After a safe time he left his hideout and made for the church door. He entered quickly and lost himself in a dark corner. The last few early morning mass-goers had already left and he was alone with God. He started to pray. He prayed that he would not be caught. He prayed that his mother would not be too angry. He prayed that Brother Cannice would have mercy. He prayed for mercy. But all was in vain, because he had left his bag on the school ledge where it stood out like a clear signal of guilt. As the bell sounded for the start of class, everyone stopped where they were, and on the second bell formed lines after having collected their school-bags. The last remaining school-bag stood alone. It sent shock-waves through the boys who immediately knew what it meant. It was unheard of to come to school and then leave. Lots had played truant or mitched but none had been so foolish as to announce their truancy to the world by leaving evidence of their school-bag sitting there on the ledge.
The on-watch brother immediately plucked the bag from the ledge and brought it inside. The look in his eyes as he emerged dared any to do the slightest thing out of order. The faces of the younger boys in his class had gone white with the expected fall-out from this grim early morning discovery. They too would feel the brunt of such lunacy. Woe to anyone who got spellings wrong today. Punishments would be doubled.
When he came home for lunch on that fateful day his mother greeted him with unexpected happiness. She was in a great mood and hugged him up in her arms.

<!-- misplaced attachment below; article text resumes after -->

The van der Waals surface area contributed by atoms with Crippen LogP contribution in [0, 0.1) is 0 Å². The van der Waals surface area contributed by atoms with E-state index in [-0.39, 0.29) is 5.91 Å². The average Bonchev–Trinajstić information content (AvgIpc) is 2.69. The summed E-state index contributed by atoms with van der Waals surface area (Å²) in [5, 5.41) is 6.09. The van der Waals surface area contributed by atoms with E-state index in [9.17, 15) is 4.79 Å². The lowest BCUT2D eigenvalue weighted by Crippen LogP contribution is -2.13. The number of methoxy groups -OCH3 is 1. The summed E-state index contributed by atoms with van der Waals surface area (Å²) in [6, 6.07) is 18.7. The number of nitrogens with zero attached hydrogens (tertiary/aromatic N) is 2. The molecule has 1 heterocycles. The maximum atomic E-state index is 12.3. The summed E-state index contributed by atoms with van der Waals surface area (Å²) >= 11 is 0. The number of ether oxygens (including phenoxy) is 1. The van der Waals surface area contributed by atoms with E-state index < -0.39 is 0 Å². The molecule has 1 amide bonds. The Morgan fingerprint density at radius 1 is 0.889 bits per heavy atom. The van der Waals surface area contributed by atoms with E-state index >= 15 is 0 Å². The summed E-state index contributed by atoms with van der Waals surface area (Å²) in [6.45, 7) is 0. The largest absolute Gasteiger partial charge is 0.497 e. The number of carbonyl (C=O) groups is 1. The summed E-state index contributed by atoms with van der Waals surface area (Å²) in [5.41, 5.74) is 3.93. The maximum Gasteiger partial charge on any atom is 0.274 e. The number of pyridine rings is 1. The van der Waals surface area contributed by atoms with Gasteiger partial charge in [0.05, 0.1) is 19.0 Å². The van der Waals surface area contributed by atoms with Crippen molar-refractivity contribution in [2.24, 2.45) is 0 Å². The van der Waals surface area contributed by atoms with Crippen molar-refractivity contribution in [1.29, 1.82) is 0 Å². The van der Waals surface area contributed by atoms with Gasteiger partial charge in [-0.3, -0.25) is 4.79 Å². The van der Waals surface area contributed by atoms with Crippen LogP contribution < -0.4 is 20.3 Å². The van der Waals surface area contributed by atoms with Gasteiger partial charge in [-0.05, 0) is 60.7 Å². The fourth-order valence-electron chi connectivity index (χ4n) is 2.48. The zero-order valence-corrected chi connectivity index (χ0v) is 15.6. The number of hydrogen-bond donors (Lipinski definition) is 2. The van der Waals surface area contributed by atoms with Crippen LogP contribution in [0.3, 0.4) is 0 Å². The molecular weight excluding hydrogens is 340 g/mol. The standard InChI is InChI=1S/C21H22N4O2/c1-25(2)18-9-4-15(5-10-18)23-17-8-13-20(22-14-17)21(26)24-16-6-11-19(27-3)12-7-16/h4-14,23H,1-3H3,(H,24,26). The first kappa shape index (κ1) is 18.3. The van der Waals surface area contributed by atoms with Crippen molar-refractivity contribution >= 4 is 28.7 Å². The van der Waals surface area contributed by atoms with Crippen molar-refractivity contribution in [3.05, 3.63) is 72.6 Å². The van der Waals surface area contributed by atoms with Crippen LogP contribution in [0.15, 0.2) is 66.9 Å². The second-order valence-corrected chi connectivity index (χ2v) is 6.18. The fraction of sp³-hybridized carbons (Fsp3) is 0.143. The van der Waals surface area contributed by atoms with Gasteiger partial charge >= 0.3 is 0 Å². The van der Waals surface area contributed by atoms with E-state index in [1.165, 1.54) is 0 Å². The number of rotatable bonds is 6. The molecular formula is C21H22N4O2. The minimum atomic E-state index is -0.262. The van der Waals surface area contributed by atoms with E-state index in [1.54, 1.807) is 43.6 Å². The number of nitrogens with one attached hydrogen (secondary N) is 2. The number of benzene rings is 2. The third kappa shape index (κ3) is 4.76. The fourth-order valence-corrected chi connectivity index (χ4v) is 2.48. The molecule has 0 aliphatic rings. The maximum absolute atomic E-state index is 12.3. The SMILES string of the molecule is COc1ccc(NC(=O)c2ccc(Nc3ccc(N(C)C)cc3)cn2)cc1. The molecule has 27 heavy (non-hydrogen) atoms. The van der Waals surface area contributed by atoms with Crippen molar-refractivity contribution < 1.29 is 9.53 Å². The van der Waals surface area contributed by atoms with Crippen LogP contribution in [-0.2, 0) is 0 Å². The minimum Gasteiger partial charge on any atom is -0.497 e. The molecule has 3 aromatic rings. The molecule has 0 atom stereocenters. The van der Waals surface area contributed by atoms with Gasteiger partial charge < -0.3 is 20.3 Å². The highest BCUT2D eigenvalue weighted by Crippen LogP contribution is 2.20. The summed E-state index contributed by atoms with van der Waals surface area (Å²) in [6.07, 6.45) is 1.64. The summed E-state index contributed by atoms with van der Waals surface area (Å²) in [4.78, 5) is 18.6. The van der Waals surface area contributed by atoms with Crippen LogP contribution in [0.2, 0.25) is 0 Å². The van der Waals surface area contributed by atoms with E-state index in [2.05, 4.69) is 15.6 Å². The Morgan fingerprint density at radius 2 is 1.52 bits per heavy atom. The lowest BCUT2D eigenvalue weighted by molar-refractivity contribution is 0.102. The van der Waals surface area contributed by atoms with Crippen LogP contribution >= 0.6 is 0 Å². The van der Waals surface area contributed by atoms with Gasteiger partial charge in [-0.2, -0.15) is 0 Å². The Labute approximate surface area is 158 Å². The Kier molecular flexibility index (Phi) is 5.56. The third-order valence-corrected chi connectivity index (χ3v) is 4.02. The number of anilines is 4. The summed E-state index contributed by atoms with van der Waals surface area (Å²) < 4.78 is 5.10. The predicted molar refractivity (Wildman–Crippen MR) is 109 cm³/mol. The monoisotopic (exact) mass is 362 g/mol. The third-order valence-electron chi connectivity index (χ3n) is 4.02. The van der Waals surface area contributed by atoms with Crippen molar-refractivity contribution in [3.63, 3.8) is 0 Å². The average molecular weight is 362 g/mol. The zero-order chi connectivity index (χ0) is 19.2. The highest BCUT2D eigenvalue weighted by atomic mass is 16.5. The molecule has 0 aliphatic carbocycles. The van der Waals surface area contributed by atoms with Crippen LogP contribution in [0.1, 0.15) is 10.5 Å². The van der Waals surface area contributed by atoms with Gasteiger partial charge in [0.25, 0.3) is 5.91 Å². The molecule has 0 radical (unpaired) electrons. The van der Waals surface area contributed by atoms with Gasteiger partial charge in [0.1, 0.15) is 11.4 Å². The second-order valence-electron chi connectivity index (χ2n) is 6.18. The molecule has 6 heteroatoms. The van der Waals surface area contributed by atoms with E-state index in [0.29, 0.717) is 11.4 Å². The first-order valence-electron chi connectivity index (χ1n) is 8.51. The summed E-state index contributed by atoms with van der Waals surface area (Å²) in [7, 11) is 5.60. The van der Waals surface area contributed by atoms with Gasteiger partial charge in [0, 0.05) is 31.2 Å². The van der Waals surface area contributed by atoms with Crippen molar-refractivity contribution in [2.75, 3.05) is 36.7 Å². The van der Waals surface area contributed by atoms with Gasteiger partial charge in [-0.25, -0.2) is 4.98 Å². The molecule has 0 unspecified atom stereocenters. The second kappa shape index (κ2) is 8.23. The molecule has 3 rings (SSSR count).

‘How is my little sumackeen?’, she asked using his pet name. Just then his older brother entered and announced: ‘Your little sumackeen was not at school today!’
His heart dropped. This was the start of it - the long road into hell again. The smiles were quickly wiped out as his mother getting angrier and angrier threw questions at him. Fear had sealed his lips and he couldn’t reply. His mother fumed and started to call him names - a bloody cur, a disgrace to the family, just like his father, a good for nothing. As her anger mounted she reached into the top cupboard and drew out the cane. He shivered at the sight of this straw-coloured elastic stick. It gave a whirr as it flew through the air. The pain as it struck the legs was like a sharp knife cutting through the flesh. It was so light it could be wielded with frightening frequency. His mother caught his left hand in hers and started to swing him round and with each turn she whacked him across the legs causing him to jump in pain. He suddenly found his voice and started to roar in agony. She shouted at him to shut up and hit him again and again. Round and round they went in a tearful circle. His cries echoed through the house. His bed-ridden, blind father heard them but he was powerless to intervene. His brother and sister heard them but they were not at risk and stayed clear. It was too far for the neighbours to hear. His mother didn’t hear the cries for mercy in her violent anger. She felt that she was at the end of her tether with a useless bed-ridden husband and a problem for a youngest son. She just lashed out as if the beatings could change things for the better.